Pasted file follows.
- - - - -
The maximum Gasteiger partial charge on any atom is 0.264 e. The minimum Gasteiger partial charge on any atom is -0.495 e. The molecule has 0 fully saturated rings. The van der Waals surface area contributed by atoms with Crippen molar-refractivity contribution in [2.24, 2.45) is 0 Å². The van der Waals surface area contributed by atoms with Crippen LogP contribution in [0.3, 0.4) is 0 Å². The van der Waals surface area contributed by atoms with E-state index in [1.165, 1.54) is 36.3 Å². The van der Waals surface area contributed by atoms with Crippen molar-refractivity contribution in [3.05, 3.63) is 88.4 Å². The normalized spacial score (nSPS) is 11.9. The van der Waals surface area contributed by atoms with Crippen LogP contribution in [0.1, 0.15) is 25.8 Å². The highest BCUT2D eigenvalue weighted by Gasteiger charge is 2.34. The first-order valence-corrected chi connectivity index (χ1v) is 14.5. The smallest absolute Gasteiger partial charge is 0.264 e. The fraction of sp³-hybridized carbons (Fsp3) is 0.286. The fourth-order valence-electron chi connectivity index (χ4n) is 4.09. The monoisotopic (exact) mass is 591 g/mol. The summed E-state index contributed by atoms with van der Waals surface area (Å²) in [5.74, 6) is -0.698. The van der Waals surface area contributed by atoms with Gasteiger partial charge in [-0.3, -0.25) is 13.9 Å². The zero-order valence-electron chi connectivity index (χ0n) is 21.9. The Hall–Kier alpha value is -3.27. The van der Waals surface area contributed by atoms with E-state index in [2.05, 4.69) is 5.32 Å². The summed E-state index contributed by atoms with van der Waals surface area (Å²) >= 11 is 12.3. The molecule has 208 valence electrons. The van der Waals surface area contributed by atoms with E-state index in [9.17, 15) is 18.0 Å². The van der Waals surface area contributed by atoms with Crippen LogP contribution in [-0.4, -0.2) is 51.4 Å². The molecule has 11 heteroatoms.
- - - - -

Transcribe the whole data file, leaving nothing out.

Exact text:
The maximum Gasteiger partial charge on any atom is 0.264 e. The minimum Gasteiger partial charge on any atom is -0.495 e. The molecule has 0 fully saturated rings. The van der Waals surface area contributed by atoms with Crippen molar-refractivity contribution in [2.24, 2.45) is 0 Å². The van der Waals surface area contributed by atoms with Crippen LogP contribution in [0.3, 0.4) is 0 Å². The van der Waals surface area contributed by atoms with E-state index in [1.165, 1.54) is 36.3 Å². The van der Waals surface area contributed by atoms with Crippen molar-refractivity contribution in [3.05, 3.63) is 88.4 Å². The normalized spacial score (nSPS) is 11.9. The van der Waals surface area contributed by atoms with Crippen LogP contribution in [0.1, 0.15) is 25.8 Å². The highest BCUT2D eigenvalue weighted by Gasteiger charge is 2.34. The first-order valence-corrected chi connectivity index (χ1v) is 14.5. The smallest absolute Gasteiger partial charge is 0.264 e. The fraction of sp³-hybridized carbons (Fsp3) is 0.286. The fourth-order valence-electron chi connectivity index (χ4n) is 4.09. The monoisotopic (exact) mass is 591 g/mol. The summed E-state index contributed by atoms with van der Waals surface area (Å²) in [5.74, 6) is -0.698. The van der Waals surface area contributed by atoms with Gasteiger partial charge in [-0.3, -0.25) is 13.9 Å². The zero-order valence-electron chi connectivity index (χ0n) is 21.9. The Hall–Kier alpha value is -3.27. The van der Waals surface area contributed by atoms with E-state index in [2.05, 4.69) is 5.32 Å². The summed E-state index contributed by atoms with van der Waals surface area (Å²) >= 11 is 12.3. The molecule has 208 valence electrons. The van der Waals surface area contributed by atoms with E-state index in [9.17, 15) is 18.0 Å². The van der Waals surface area contributed by atoms with Crippen LogP contribution in [-0.4, -0.2) is 51.4 Å². The molecule has 11 heteroatoms.